The Brooklyn College Vanguard

Anti-Racist Implementation Addresses Faculty Issues

Written By: Dorette Dayan

  Last Wednesday, the Implementation Team for Racial Justice at Brooklyn College held two listening sessions for faculty members to discuss the college’s anti-racist agenda as it pertains to them. 

   Chief Diversity Officer Anthony Brown, Vice President of Student Affairs Ronald Jackson, and Business Management Department Chairperson James Lynch ran both Zoom sessions, at 12 PM and 6 PM.

   “The purpose of this particular session is to solicit feedback from faculty regarding supportive measures you need in addressing racism in all of its forms at Brooklyn College, but general concerns will be entertained as well,” Said Anthony Brown. 

   He explained that this is an evolving process and that they hope to gain feedback by consistently holding listening sessions.

   Professor Alexandra Juhasz of the Film Department opened up the conversation by addressing the problem of lack of representation. 

   “The under-representation of faculty of color is an egregious problem,” Juhasz said. 

Brown shared that The Office of Diversity and Equity is not certifying any homogeneous hiring  committees with the aim of diversifying said committees. Also, Brown said the college has been hiring more people of color, though that may not always be easy to notice since in comparison with other institutions because Brooklyn College hires smaller numbers of faculty at a time.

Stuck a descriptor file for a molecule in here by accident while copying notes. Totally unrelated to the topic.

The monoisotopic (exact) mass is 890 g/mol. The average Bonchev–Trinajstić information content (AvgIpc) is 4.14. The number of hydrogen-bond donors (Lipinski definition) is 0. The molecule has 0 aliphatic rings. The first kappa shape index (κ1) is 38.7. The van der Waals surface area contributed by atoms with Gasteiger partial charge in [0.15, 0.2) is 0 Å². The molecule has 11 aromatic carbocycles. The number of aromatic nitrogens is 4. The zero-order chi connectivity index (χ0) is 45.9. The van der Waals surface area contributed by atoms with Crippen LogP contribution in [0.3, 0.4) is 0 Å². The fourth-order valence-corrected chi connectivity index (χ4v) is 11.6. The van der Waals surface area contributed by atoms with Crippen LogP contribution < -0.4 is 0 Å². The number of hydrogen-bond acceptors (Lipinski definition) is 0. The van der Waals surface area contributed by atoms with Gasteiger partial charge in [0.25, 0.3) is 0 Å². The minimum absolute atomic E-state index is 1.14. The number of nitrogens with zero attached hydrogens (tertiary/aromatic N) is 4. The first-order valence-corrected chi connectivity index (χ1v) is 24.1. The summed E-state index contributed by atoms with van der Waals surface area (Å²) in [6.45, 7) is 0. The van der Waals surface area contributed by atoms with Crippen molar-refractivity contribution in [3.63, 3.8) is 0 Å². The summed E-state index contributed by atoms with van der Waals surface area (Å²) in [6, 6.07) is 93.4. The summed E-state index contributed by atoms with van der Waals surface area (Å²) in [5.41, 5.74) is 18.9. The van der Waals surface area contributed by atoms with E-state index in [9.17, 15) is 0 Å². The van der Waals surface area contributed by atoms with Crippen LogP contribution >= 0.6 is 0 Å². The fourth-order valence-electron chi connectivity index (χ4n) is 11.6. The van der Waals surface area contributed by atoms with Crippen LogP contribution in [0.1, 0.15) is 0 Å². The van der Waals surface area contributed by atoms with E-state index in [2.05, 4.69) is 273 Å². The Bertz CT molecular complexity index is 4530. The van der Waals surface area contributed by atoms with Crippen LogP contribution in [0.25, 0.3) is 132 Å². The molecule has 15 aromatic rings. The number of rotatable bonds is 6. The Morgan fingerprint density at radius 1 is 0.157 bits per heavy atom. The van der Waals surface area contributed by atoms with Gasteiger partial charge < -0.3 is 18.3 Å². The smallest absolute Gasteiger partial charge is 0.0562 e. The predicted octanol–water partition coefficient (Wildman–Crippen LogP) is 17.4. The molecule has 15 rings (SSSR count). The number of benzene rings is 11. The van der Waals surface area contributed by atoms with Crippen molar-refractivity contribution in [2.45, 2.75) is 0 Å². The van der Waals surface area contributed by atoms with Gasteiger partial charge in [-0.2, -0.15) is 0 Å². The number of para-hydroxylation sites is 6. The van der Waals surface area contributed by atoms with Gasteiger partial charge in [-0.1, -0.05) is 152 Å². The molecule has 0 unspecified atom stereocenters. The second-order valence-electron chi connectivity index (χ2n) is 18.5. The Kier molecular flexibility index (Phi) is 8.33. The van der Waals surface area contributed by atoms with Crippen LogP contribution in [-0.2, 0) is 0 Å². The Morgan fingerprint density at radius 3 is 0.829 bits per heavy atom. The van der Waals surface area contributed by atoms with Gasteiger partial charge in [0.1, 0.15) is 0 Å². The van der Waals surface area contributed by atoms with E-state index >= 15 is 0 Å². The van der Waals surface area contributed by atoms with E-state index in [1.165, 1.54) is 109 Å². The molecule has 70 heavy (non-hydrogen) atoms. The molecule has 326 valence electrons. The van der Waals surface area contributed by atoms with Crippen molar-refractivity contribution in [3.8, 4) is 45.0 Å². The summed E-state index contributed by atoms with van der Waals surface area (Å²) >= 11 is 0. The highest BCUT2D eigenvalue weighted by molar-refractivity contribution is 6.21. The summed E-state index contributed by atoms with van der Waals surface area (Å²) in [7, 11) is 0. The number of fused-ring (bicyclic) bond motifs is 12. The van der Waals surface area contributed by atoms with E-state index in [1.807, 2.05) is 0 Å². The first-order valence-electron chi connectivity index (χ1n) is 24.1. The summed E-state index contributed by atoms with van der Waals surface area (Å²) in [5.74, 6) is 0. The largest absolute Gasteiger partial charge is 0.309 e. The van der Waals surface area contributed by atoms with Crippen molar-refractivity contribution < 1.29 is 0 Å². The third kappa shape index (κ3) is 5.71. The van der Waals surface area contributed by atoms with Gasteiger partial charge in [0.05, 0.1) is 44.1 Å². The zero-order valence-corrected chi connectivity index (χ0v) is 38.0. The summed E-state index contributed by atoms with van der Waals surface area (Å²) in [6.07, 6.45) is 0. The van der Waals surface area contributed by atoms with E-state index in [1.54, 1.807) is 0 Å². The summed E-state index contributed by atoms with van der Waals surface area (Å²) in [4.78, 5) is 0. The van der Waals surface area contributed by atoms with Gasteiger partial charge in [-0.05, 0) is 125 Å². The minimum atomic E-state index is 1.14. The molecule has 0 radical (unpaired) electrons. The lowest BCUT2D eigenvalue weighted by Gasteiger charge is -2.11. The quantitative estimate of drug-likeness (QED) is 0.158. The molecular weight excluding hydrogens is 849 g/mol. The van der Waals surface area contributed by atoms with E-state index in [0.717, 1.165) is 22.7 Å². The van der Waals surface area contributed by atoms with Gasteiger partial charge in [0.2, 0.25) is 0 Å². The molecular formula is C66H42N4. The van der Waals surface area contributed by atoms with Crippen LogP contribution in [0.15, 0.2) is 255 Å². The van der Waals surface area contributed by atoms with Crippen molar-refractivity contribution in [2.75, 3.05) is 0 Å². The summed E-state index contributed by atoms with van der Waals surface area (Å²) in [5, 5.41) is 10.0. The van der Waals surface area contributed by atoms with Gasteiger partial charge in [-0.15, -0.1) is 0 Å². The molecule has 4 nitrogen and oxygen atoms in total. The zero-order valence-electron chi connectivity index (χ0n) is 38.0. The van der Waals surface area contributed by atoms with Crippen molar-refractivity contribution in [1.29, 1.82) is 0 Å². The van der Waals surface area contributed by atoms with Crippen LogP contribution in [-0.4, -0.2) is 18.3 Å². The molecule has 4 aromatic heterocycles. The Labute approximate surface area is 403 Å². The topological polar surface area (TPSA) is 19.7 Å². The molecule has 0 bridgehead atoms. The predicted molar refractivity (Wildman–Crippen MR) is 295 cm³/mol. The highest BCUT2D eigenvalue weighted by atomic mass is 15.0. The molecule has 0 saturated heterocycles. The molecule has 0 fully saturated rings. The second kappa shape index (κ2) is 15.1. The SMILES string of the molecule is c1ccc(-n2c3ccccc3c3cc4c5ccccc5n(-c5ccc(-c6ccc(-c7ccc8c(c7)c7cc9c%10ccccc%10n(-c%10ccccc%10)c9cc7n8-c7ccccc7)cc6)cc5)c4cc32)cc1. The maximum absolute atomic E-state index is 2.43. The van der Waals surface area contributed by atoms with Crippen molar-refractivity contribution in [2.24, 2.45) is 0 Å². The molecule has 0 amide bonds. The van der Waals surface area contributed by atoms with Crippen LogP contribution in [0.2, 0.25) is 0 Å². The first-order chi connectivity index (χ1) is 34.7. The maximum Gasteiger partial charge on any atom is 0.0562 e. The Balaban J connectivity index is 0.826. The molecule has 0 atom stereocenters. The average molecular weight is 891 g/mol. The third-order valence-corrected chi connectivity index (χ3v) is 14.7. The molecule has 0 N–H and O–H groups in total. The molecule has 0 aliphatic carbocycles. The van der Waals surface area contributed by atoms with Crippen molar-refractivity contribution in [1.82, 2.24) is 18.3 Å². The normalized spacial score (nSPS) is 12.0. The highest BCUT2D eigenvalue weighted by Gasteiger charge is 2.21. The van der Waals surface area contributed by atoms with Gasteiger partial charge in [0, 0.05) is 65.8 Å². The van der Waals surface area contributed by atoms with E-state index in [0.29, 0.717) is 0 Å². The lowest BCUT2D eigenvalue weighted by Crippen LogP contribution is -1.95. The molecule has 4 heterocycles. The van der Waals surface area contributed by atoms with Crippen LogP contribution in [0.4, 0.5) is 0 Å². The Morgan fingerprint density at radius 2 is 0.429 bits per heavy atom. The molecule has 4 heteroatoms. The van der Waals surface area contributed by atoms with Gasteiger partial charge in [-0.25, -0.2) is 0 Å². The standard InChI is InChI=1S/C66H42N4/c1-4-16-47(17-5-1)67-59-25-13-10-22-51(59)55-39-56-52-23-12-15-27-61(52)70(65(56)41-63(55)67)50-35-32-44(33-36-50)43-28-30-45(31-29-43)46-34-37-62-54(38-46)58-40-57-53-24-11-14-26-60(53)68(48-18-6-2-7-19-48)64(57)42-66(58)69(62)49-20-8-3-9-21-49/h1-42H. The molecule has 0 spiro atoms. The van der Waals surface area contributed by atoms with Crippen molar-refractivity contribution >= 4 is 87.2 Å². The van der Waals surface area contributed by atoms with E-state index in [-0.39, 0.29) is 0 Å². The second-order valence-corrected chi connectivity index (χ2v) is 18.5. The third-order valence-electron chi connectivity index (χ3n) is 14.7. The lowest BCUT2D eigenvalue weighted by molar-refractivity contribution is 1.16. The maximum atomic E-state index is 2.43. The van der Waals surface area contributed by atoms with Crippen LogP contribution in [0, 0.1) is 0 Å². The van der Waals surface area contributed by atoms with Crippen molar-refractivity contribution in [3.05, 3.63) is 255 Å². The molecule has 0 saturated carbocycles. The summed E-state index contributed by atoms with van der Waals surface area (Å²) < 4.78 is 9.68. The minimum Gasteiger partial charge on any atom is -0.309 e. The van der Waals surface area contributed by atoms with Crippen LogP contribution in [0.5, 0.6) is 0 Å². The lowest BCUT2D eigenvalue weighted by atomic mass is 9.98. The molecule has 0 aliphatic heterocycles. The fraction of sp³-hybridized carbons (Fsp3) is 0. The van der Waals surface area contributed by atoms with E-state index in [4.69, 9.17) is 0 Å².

Some faculty members expressed their concerns about budget cuts limiting the resources available to implement the recommendations made at these listening sessions. 

   “What is the college going to actually do with any of these recommendations that actually involves investing some money instead of asking people to do more when they’re already doing way more than they should?” asked Professor Mobina Hashmi of the Television, Radio and Emerging Media Department.

   Jackson clarified that most of the problems that have been brought up have to do with student-faculty interactions, which doesn’t require a lot of money. Still, faculty members feel overwhelmed and that they’re doing a lot of extra, unpaid work to compensate for lack of funds, such as mentoring and participating on committees like the implementation team.

   Other faculty members voiced their frustration from the lack of action taken by Brooklyn College’s administration. 

   “We don’t need any more listening sessions,” said Professor Hashmi. “We need action. That is something that we’ve said repeatedly and that hasn’t been listened to.” 

   Professor Hyuna Park shared her experience as part of a majority white committee she was on. “I felt very isolated as a person of color in that situation,” she said. She elaborated that faculty members of color are not always represented in all different levels and leadership positions. She requested that one of the goals of the Implementation Team be “to make sure important decisions are made by a diversified body to prevent that kind of unfair situation.”

   According to Brown, this is not the first time that they’ve heard of faculty members and students feeling isolated as people of color. 

   “That climate will not be tolerated,” he promised.

   The faculty members closed the meeting by expressing their appreciation towards the unpaid volunteer work that the Implementation Team is doing, which is necessary in making Brooklyn College a better place.

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